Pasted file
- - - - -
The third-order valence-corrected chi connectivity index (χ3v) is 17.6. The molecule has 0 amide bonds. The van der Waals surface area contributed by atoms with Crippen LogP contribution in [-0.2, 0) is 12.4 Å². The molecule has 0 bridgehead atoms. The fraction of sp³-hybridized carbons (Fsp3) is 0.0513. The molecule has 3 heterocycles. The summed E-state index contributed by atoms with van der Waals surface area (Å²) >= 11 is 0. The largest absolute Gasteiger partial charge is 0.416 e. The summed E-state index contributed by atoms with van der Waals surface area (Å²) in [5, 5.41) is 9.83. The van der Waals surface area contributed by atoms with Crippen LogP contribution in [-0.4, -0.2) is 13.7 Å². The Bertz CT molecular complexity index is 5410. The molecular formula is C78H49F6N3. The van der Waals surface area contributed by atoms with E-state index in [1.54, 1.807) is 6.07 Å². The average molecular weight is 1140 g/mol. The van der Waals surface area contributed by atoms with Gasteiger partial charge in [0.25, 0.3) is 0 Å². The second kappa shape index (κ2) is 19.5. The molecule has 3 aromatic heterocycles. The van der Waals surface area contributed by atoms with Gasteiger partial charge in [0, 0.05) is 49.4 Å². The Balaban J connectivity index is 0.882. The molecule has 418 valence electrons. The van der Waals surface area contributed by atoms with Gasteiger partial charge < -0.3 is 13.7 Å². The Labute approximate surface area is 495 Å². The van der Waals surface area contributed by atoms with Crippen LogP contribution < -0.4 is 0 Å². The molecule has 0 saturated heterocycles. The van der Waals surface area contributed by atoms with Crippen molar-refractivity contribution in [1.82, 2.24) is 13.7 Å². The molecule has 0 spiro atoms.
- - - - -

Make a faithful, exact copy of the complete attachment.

The third-order valence-corrected chi connectivity index (χ3v) is 17.6. The molecule has 0 amide bonds. The van der Waals surface area contributed by atoms with Crippen LogP contribution in [-0.2, 0) is 12.4 Å². The molecule has 0 bridgehead atoms. The fraction of sp³-hybridized carbons (Fsp3) is 0.0513. The molecule has 3 heterocycles. The summed E-state index contributed by atoms with van der Waals surface area (Å²) >= 11 is 0. The largest absolute Gasteiger partial charge is 0.416 e. The summed E-state index contributed by atoms with van der Waals surface area (Å²) in [5, 5.41) is 9.83. The van der Waals surface area contributed by atoms with Crippen LogP contribution in [-0.4, -0.2) is 13.7 Å². The Bertz CT molecular complexity index is 5410. The molecular formula is C78H49F6N3. The van der Waals surface area contributed by atoms with E-state index in [1.54, 1.807) is 6.07 Å². The average molecular weight is 1140 g/mol. The van der Waals surface area contributed by atoms with Gasteiger partial charge in [0.25, 0.3) is 0 Å². The second kappa shape index (κ2) is 19.5. The molecule has 3 aromatic heterocycles. The van der Waals surface area contributed by atoms with Gasteiger partial charge in [0, 0.05) is 49.4 Å². The Balaban J connectivity index is 0.882. The molecule has 418 valence electrons. The van der Waals surface area contributed by atoms with Gasteiger partial charge < -0.3 is 13.7 Å². The Labute approximate surface area is 495 Å². The van der Waals surface area contributed by atoms with Crippen LogP contribution < -0.4 is 0 Å². The molecule has 0 saturated heterocycles. The van der Waals surface area contributed by atoms with Crippen molar-refractivity contribution in [1.82, 2.24) is 13.7 Å². The molecule has 0 spiro atoms.